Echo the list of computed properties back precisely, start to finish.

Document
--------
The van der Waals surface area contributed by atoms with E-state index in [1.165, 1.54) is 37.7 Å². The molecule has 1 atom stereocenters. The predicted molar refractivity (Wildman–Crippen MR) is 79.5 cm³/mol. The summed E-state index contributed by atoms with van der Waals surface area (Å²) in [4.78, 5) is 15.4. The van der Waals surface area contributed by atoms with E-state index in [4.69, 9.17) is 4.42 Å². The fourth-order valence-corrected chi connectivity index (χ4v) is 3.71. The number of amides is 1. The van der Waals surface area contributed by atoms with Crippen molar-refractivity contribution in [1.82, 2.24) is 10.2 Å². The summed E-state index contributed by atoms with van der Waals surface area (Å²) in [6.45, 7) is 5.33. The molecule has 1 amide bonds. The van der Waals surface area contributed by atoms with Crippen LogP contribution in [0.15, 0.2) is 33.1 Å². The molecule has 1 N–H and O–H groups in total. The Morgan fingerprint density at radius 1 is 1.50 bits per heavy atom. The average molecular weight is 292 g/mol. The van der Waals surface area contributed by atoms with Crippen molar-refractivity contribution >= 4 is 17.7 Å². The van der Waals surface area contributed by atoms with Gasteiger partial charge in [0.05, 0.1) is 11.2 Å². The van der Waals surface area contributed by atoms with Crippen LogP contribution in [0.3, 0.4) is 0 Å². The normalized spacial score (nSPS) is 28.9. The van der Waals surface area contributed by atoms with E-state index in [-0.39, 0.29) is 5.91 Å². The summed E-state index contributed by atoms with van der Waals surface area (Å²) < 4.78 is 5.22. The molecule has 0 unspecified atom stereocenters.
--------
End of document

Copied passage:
The van der Waals surface area contributed by atoms with E-state index in [1.165, 1.54) is 37.7 Å². The molecule has 1 atom stereocenters. The predicted molar refractivity (Wildman–Crippen MR) is 79.5 cm³/mol. The summed E-state index contributed by atoms with van der Waals surface area (Å²) in [4.78, 5) is 15.4. The van der Waals surface area contributed by atoms with E-state index in [4.69, 9.17) is 4.42 Å². The fourth-order valence-corrected chi connectivity index (χ4v) is 3.71. The number of amides is 1. The van der Waals surface area contributed by atoms with Crippen molar-refractivity contribution in [1.82, 2.24) is 10.2 Å². The summed E-state index contributed by atoms with van der Waals surface area (Å²) in [6.45, 7) is 5.33. The molecule has 1 amide bonds. The van der Waals surface area contributed by atoms with Crippen LogP contribution in [0.15, 0.2) is 33.1 Å². The molecule has 1 N–H and O–H groups in total. The Morgan fingerprint density at radius 1 is 1.50 bits per heavy atom. The average molecular weight is 292 g/mol. The van der Waals surface area contributed by atoms with Crippen molar-refractivity contribution >= 4 is 17.7 Å². The van der Waals surface area contributed by atoms with Gasteiger partial charge in [0.05, 0.1) is 11.2 Å². The van der Waals surface area contributed by atoms with Crippen LogP contribution in [0.3, 0.4) is 0 Å². The normalized spacial score (nSPS) is 28.9. The van der Waals surface area contributed by atoms with E-state index in [-0.39, 0.29) is 5.91 Å². The summed E-state index contributed by atoms with van der Waals surface area (Å²) < 4.78 is 5.22. The molecule has 0 unspecified atom stereocenters.